I tried to edit an article to fix a typo.
The edit page told me "fix grammatical or spelling errors" and "correct minor mistakes" but then told me off for fixing too few characters and told me to avoid trivial edits.

Which is it?


That message is made to prevent too minor edit to a question, that may cause it to be continuously "bumped" to the top. Many edits might also cause it to become community wiki, which will prevent the posters from gaining reputation.

When you edit a post to fix typos (which is perfectly fine) just keep an eye for more important edits to be made: formatting, phrasing, capitals and so on. That way you'll really improve the post and hopefully no further edits will be needed.

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    \$\begingroup\$ This is the official Stack explanation, but it's kinda bogus. There is no reason a minor edit needs to bump a post to the top. We could have a checkbox "this is a minor edit" like Wikipedia, or just set a threshold for Levenshtein distance before a post is bumped. \$\endgroup\$ – markrages May 3 '13 at 17:12
  • \$\begingroup\$ +1 for bogus explanation theory. \$\endgroup\$ – AndrejaKo May 3 '13 at 20:18
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    \$\begingroup\$ @markrages any edit to a post needs to be reviewed, so it always bumps. I can completely change the meaning of a post by only changing one character, so having review of edits will continue. All posts and edits bump the post so that others can review and vote/fix accordingly. It is ideal that you could let someone just tag, "minor fix" but not realistic. \$\endgroup\$ – Kortuk May 4 '13 at 14:47
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    \$\begingroup\$ @Kortuk, nope. We already have the mechanism in place for this. There is a review queue, and the original author is notified of edits. It's insane to bump questions for everybody on the site for one-character edits. \$\endgroup\$ – markrages May 4 '13 at 15:37
  • \$\begingroup\$ @markrages review queue is for those that dont have high enough rep, notifying the author is going to often not cause any review, the author may not be here. Stevenvh for example. \$\endgroup\$ – Kortuk May 4 '13 at 15:50
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    \$\begingroup\$ @Kortuk: Maybe it might require more rep than being allowed to edit someone else's post, but after a while we really should be able to trust people that when they say a edit is minor, it really is minor. It could also require only some minimum number of characters changed. In the very unlikely case this ever become a problem, there could be a flag for overly aggressive minor edit. Knowing that edits are tracked and that there will be consequences for abuse should eliminate any problems. \$\endgroup\$ – Olin Lathrop May 5 '13 at 12:57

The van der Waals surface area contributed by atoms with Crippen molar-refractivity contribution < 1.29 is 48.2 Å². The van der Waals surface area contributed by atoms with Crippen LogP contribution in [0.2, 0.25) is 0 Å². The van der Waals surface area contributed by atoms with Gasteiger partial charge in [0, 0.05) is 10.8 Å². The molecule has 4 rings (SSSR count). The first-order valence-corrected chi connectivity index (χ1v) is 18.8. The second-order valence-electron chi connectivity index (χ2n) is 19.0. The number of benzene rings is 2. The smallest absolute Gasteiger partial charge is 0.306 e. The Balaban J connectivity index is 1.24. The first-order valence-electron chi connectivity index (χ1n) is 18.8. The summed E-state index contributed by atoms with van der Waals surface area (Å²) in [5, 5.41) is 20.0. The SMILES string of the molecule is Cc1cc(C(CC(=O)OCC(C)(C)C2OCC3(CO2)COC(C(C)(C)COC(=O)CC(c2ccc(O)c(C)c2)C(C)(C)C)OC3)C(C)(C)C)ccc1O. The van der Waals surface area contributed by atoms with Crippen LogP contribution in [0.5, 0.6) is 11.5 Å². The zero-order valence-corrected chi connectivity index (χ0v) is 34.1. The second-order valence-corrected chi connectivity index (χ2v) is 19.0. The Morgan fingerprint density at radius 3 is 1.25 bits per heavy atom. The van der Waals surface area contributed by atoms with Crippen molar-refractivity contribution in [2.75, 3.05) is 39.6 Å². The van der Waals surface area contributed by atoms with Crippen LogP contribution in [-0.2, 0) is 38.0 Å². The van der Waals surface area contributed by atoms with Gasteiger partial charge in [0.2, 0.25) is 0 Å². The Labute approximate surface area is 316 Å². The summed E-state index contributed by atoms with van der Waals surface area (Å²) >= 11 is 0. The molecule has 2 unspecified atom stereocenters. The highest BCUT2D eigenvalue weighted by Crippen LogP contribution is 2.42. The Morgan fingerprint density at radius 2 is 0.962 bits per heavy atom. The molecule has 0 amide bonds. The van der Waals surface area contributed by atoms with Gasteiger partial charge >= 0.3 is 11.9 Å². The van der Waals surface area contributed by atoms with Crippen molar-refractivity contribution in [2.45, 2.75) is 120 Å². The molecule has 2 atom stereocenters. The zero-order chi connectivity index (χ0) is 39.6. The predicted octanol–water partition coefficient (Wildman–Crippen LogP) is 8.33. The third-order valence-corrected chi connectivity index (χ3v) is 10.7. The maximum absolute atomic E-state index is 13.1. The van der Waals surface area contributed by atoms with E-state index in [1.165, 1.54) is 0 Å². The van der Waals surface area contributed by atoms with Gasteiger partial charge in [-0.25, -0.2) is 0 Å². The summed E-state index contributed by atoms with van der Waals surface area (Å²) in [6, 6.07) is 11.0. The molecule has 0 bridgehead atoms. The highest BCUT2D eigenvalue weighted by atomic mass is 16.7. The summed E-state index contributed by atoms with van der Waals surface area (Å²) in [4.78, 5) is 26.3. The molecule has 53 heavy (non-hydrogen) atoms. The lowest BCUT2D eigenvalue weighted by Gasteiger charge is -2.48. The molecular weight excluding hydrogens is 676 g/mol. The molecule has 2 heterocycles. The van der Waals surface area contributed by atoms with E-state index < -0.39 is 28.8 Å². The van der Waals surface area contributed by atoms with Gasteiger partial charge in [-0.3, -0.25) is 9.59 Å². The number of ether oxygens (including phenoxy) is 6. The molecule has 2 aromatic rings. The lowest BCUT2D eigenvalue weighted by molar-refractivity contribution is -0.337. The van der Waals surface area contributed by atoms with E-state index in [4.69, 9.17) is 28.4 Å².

• \$\begingroup\$ @kortuk: I often see little things to fix in my own posts well after they were posted, but I usually don't because I don't want to bump it to the top and be perceived as rep-gaming. \$\endgroup\$ – Olin Lathrop May 5 '13 at 13:00
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    \$\begingroup\$ @OlinLathrop there was some discussion about it and I think the conclusion was that you should fix the post, and if you gain some rep from bumping, well, let it be. Just make sure that you don't spam the main page with bumped questions, and keep the reviewing task at a low pace. \$\endgroup\$ – clabacchio May 5 '13 at 15:25
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    \$\begingroup\$ If the edit is that minor, it's not really that necessary either. Perhaps one should consider if the changest to be made are worth having the question bump to the top of the queue - I see many (especially by certain users) where they aren't. Is it really worth bumping a question to remove "thanks in advance" if you aren't able to make a truly helpful contribution such as an answer or a comment suggesting a possibility to explore? And this question itself seems to have been an example. \$\endgroup\$ – Chris Stratton May 5 '13 at 18:07
  • \$\begingroup\$ @OlinLathrop It is not only for intentional errors, we all make mistakes, I get your point, but if you are taking the time to make a very very small fix, take the time to improve something else also, problem solved. Now you are gaming the system by using it the way you should. \$\endgroup\$ – Kortuk May 5 '13 at 21:45

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